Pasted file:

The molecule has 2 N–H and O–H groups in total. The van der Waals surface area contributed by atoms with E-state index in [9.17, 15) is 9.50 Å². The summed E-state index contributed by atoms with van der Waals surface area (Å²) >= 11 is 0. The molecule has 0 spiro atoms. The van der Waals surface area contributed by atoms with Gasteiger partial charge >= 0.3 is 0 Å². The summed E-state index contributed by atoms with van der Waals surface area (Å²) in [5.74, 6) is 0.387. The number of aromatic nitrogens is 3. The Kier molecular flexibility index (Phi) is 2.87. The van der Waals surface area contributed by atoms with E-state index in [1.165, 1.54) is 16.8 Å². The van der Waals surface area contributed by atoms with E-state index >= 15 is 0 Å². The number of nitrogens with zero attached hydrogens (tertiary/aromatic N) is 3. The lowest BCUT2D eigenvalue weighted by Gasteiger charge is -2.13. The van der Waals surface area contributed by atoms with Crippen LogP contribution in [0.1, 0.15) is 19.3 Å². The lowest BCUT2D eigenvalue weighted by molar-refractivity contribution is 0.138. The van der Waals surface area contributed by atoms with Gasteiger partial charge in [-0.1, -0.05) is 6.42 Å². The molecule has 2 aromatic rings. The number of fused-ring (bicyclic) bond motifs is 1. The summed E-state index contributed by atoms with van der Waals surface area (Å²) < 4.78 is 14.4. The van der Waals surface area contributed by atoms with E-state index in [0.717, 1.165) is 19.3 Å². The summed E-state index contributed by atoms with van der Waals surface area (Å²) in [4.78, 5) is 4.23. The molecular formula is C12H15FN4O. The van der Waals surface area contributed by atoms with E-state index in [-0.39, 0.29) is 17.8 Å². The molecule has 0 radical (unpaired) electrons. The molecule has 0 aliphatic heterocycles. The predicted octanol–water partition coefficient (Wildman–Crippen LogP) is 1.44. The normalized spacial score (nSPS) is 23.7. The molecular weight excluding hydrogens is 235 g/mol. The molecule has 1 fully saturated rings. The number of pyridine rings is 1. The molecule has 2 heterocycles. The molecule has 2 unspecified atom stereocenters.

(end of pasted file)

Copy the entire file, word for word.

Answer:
The molecule has 2 N–H and O–H groups in total. The van der Waals surface area contributed by atoms with E-state index in [9.17, 15) is 9.50 Å². The summed E-state index contributed by atoms with van der Waals surface area (Å²) >= 11 is 0. The molecule has 0 spiro atoms. The van der Waals surface area contributed by atoms with Gasteiger partial charge >= 0.3 is 0 Å². The summed E-state index contributed by atoms with van der Waals surface area (Å²) in [5.74, 6) is 0.387. The number of aromatic nitrogens is 3. The Kier molecular flexibility index (Phi) is 2.87. The van der Waals surface area contributed by atoms with E-state index in [1.165, 1.54) is 16.8 Å². The van der Waals surface area contributed by atoms with E-state index >= 15 is 0 Å². The number of nitrogens with zero attached hydrogens (tertiary/aromatic N) is 3. The lowest BCUT2D eigenvalue weighted by Gasteiger charge is -2.13. The van der Waals surface area contributed by atoms with Crippen LogP contribution in [0.1, 0.15) is 19.3 Å². The lowest BCUT2D eigenvalue weighted by molar-refractivity contribution is 0.138. The van der Waals surface area contributed by atoms with Gasteiger partial charge in [-0.1, -0.05) is 6.42 Å². The molecule has 2 aromatic rings. The number of fused-ring (bicyclic) bond motifs is 1. The summed E-state index contributed by atoms with van der Waals surface area (Å²) < 4.78 is 14.4. The van der Waals surface area contributed by atoms with E-state index in [0.717, 1.165) is 19.3 Å². The summed E-state index contributed by atoms with van der Waals surface area (Å²) in [4.78, 5) is 4.23. The molecular formula is C12H15FN4O. The van der Waals surface area contributed by atoms with E-state index in [-0.39, 0.29) is 17.8 Å². The molecule has 0 radical (unpaired) electrons. The molecule has 0 aliphatic heterocycles. The predicted octanol–water partition coefficient (Wildman–Crippen LogP) is 1.44. The normalized spacial score (nSPS) is 23.7. The molecular weight excluding hydrogens is 235 g/mol. The molecule has 1 fully saturated rings. The number of pyridine rings is 1. The molecule has 2 heterocycles. The molecule has 2 unspecified atom stereocenters.